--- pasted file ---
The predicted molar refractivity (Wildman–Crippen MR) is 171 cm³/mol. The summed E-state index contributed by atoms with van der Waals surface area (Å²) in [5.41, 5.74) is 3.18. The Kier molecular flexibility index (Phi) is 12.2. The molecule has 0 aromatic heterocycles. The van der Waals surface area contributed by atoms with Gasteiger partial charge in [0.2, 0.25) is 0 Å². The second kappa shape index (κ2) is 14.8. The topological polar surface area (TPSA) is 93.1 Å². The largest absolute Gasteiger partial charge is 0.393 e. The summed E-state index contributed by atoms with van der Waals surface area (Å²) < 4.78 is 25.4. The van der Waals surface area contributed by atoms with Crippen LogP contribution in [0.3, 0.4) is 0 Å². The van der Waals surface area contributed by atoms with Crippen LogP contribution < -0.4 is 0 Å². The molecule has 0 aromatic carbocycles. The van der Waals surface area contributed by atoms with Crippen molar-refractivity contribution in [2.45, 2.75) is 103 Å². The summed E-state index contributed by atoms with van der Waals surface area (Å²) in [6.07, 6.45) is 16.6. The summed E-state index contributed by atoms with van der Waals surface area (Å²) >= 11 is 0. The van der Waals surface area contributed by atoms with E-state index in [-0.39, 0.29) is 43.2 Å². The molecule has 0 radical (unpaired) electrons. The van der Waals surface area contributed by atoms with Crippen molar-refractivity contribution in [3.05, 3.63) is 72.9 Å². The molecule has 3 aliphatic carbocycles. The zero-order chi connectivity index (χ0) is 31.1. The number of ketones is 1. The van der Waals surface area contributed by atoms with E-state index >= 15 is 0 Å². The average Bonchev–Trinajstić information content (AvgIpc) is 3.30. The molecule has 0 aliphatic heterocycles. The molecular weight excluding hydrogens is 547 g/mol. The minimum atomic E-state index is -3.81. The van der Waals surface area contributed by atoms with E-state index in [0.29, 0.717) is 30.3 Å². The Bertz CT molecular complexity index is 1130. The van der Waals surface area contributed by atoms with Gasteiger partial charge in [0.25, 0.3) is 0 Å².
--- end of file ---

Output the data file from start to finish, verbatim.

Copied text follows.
The predicted molar refractivity (Wildman–Crippen MR) is 171 cm³/mol. The summed E-state index contributed by atoms with van der Waals surface area (Å²) in [5.41, 5.74) is 3.18. The Kier molecular flexibility index (Phi) is 12.2. The molecule has 0 aromatic heterocycles. The van der Waals surface area contributed by atoms with Gasteiger partial charge in [0.2, 0.25) is 0 Å². The second kappa shape index (κ2) is 14.8. The topological polar surface area (TPSA) is 93.1 Å². The largest absolute Gasteiger partial charge is 0.393 e. The summed E-state index contributed by atoms with van der Waals surface area (Å²) < 4.78 is 25.4. The van der Waals surface area contributed by atoms with Crippen LogP contribution in [0.3, 0.4) is 0 Å². The van der Waals surface area contributed by atoms with Crippen LogP contribution < -0.4 is 0 Å². The molecule has 0 aromatic carbocycles. The van der Waals surface area contributed by atoms with Crippen molar-refractivity contribution in [2.45, 2.75) is 103 Å². The summed E-state index contributed by atoms with van der Waals surface area (Å²) in [6.07, 6.45) is 16.6. The summed E-state index contributed by atoms with van der Waals surface area (Å²) >= 11 is 0. The van der Waals surface area contributed by atoms with E-state index in [-0.39, 0.29) is 43.2 Å². The molecule has 0 radical (unpaired) electrons. The van der Waals surface area contributed by atoms with Crippen molar-refractivity contribution in [3.05, 3.63) is 72.9 Å². The molecule has 3 aliphatic carbocycles. The zero-order chi connectivity index (χ0) is 31.1. The number of ketones is 1. The van der Waals surface area contributed by atoms with E-state index >= 15 is 0 Å². The average Bonchev–Trinajstić information content (AvgIpc) is 3.30. The molecule has 0 aliphatic heterocycles. The molecular weight excluding hydrogens is 547 g/mol. The minimum atomic E-state index is -3.81. The van der Waals surface area contributed by atoms with E-state index in [0.29, 0.717) is 30.3 Å². The Bertz CT molecular complexity index is 1130. The van der Waals surface area contributed by atoms with Gasteiger partial charge in [0.25, 0.3) is 0 Å².